What we do in places like Colombia has a direct effect here, in the United States. The same is true for Europe. Failure to invest more in Colombia will only compound the problems of narcotics consumption and narcotrafficking in Europe in the future. Six areas that will be discussed at the upcoming Cartagena conference are: Forestry, Reintegration into Society, Alternative and Productive Development, Strengthening the Rule of Law, Regional Development Programs, and Forced Displacement and Humanitarian Programs.

We believe Europe can provide significant help in the area of dealing with internally displaced persons, demobilized persons, and deserters. As peace flourishes, there will be a significantly increased need for programs and projects dealing with these individuals and ensuring that they are integrated back as productive members into Colombian society. We have asked the Europeans about their plans in this area and have been told that they are considering how to respond. President Uribe has recently announced that Colombia will begin to demobilize thousands of paramilitary members in the coming months. I want to emphasize that this demobilization must in no way exonerate members of the insurgent and paramilitary groups who have committed serious crimes and acts of terrorism from facing justice in Colombia, Europe, or the U.S., and President Uribe has echoed this sentiment to us.

Another area where European assistance is needed is the area of money laundering and terrorist financing. This is the lifeblood of the narcoterrorists, and we must attack their money at every opportunity and in every country. Europe has a well-developed banking system and significant experience and expertise in dealing with money laundering. The Colombian narcoterrorists use European banks, and European assistance would be particularly welcomed in this area. Since September 11, our own experts have been working double time on terrorist financing, and we would welcome European assistance.

Europe is especially well suited to help combat the diversion of precursor chemicals. Europe, like the U.S., has a highly developed chemical sector that exports to the whole world. Unfortunately, some of these chemicals are diverted to the manufacture of drugs that are killing children in Colombia, the U.S. and Europe. Denying this vital component to the drug trade would certainly seem like a promising area for the Europeans to pursue with Colombia.

Counternarcotics Achievements in Colombia
Even though you, the Members of Congress need no convincing, I think it important to review what we have done in Colombia, so that everyone knows that the American taxpayer’s dollars are being put to good use. If the Europeans look closely at these success stories, I think that they too would agree that increasing their investment in Colombia’s battle against narcoterrorism is the right thing to do. I would encourage them to mimic the comprehensiveness of our program and not limit themselves to just "soft" projects and programs. The bird’s eye view of Colombia is encouraging. The commitment of Congress and the effective implementation of our programs are paying off, and Colombians finally have hope for a better future.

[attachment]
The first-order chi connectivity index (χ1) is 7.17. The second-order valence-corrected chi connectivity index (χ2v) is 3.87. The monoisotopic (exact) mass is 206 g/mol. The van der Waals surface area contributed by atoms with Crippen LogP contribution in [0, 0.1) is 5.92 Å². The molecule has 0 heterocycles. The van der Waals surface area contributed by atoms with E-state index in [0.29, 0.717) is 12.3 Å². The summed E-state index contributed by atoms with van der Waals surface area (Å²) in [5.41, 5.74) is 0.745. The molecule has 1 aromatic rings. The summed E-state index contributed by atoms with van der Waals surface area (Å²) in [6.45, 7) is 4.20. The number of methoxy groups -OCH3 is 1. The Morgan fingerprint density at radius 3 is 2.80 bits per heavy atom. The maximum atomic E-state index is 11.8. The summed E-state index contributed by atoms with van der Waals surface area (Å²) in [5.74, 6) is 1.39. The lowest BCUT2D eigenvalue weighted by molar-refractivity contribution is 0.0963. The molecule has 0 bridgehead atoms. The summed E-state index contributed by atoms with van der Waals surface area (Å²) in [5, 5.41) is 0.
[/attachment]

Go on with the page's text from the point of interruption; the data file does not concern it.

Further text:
Eradication
In 2003, INL and the Colombians, working closely together, eradicated 116,000 hectares of coca via aerial spraying. At the same time, alternative development programs in Colombia resulted in the manual eradication of an additional 8,441 hectares. The 113,850 hectares under cultivation this year represents a 33 percent reduction from the peak-growing year in 2001 when 169,800 hectares of coca were under illicit cultivation. Riding on the success of Colombia reductions, production of coca in the Andean region dropped for the second straight year -- this time by 16 percent.

The Colombian government, with USG support, is making similar progress on opium poppy eradication. In 2003, Colombia sprayed 2,821 hectares of opium poppy while 1,009 hectares were manually eradicated. This was a reduction of 21 percent for 2003. In 2002, our efforts reduced coca cultivation by 15 percent. This was a double-digit decline for the second straight year -- a first time accomplishment. With Colombian heroin victimizing children from Florida to Illinois, New York, Maine, and points West, we must continue our vigorous efforts to eliminate all the poppy in Colombia.